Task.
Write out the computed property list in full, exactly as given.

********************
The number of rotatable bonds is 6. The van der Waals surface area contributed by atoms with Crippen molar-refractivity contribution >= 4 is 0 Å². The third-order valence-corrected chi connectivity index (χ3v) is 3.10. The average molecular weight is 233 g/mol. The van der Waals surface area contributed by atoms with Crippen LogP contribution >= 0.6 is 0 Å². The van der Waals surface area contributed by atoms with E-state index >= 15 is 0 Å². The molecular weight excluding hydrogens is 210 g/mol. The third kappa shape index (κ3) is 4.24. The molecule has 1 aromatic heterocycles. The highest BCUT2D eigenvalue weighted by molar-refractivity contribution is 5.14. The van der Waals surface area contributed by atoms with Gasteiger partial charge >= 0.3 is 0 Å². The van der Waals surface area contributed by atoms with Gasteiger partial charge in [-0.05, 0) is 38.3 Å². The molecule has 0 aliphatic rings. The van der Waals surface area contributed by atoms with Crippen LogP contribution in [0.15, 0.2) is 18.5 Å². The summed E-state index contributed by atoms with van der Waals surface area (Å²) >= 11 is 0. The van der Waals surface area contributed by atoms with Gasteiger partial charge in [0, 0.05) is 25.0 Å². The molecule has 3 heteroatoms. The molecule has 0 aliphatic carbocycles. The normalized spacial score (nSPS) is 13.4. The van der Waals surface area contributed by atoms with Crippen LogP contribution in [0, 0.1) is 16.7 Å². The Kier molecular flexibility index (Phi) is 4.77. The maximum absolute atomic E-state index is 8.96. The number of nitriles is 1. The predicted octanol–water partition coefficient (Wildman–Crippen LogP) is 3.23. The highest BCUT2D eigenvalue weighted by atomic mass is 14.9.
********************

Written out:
The number of rotatable bonds is 6. The van der Waals surface area contributed by atoms with Crippen molar-refractivity contribution >= 4 is 0 Å². The third-order valence-corrected chi connectivity index (χ3v) is 3.10. The average molecular weight is 233 g/mol. The van der Waals surface area contributed by atoms with Crippen LogP contribution >= 0.6 is 0 Å². The van der Waals surface area contributed by atoms with E-state index >= 15 is 0 Å². The molecular weight excluding hydrogens is 210 g/mol. The third kappa shape index (κ3) is 4.24. The molecule has 1 aromatic heterocycles. The highest BCUT2D eigenvalue weighted by molar-refractivity contribution is 5.14. The van der Waals surface area contributed by atoms with Gasteiger partial charge >= 0.3 is 0 Å². The van der Waals surface area contributed by atoms with Gasteiger partial charge in [-0.05, 0) is 38.3 Å². The molecule has 0 aliphatic rings. The van der Waals surface area contributed by atoms with Crippen LogP contribution in [0.15, 0.2) is 18.5 Å². The summed E-state index contributed by atoms with van der Waals surface area (Å²) >= 11 is 0. The van der Waals surface area contributed by atoms with Gasteiger partial charge in [0, 0.05) is 25.0 Å². The molecule has 3 heteroatoms. The molecule has 0 aliphatic carbocycles. The normalized spacial score (nSPS) is 13.4. The van der Waals surface area contributed by atoms with Crippen LogP contribution in [0, 0.1) is 16.7 Å². The Kier molecular flexibility index (Phi) is 4.77. The maximum absolute atomic E-state index is 8.96. The number of nitriles is 1. The predicted octanol–water partition coefficient (Wildman–Crippen LogP) is 3.23. The highest BCUT2D eigenvalue weighted by atomic mass is 14.9.